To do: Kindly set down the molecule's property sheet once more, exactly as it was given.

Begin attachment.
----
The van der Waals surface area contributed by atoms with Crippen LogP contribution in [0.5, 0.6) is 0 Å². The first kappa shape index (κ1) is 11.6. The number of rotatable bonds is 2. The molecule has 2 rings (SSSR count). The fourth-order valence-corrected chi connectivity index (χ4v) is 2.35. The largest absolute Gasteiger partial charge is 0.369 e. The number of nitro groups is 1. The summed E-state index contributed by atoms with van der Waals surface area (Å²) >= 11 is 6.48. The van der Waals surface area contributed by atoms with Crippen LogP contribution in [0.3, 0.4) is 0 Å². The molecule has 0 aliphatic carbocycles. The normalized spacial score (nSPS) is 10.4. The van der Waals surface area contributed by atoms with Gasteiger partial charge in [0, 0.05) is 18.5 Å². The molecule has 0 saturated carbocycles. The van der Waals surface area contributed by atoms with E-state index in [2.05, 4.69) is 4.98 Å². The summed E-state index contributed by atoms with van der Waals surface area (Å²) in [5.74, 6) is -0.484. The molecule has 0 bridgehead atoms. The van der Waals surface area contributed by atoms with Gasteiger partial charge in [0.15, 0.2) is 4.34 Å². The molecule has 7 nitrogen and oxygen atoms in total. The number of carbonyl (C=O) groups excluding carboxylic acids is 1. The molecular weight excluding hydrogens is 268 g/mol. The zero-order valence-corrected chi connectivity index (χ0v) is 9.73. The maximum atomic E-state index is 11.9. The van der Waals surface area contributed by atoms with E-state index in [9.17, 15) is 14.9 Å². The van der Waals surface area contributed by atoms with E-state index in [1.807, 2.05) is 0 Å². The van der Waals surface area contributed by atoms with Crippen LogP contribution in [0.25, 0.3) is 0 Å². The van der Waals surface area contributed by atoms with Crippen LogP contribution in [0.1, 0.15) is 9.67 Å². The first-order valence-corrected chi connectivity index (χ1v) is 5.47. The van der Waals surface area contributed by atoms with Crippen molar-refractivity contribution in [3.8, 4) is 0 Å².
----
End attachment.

The van der Waals surface area contributed by atoms with Crippen LogP contribution in [0.5, 0.6) is 0 Å². The first kappa shape index (κ1) is 11.6. The number of rotatable bonds is 2. The molecule has 2 rings (SSSR count). The fourth-order valence-corrected chi connectivity index (χ4v) is 2.35. The largest absolute Gasteiger partial charge is 0.369 e. The number of nitro groups is 1. The summed E-state index contributed by atoms with van der Waals surface area (Å²) >= 11 is 6.48. The van der Waals surface area contributed by atoms with Crippen LogP contribution in [0.3, 0.4) is 0 Å². The molecule has 0 aliphatic carbocycles. The normalized spacial score (nSPS) is 10.4. The van der Waals surface area contributed by atoms with Gasteiger partial charge in [0, 0.05) is 18.5 Å². The molecule has 0 saturated carbocycles. The van der Waals surface area contributed by atoms with E-state index in [2.05, 4.69) is 4.98 Å². The summed E-state index contributed by atoms with van der Waals surface area (Å²) in [5.74, 6) is -0.484. The molecule has 0 bridgehead atoms. The van der Waals surface area contributed by atoms with Gasteiger partial charge in [0.15, 0.2) is 4.34 Å². The molecule has 7 nitrogen and oxygen atoms in total. The number of carbonyl (C=O) groups excluding carboxylic acids is 1. The molecular weight excluding hydrogens is 268 g/mol. The zero-order valence-corrected chi connectivity index (χ0v) is 9.73. The maximum atomic E-state index is 11.9. The van der Waals surface area contributed by atoms with E-state index in [9.17, 15) is 14.9 Å². The van der Waals surface area contributed by atoms with E-state index in [1.807, 2.05) is 0 Å². The van der Waals surface area contributed by atoms with Crippen LogP contribution in [0.25, 0.3) is 0 Å². The van der Waals surface area contributed by atoms with Crippen LogP contribution in [0.1, 0.15) is 9.67 Å². The first-order valence-corrected chi connectivity index (χ1v) is 5.47. The van der Waals surface area contributed by atoms with Crippen molar-refractivity contribution in [3.8, 4) is 0 Å².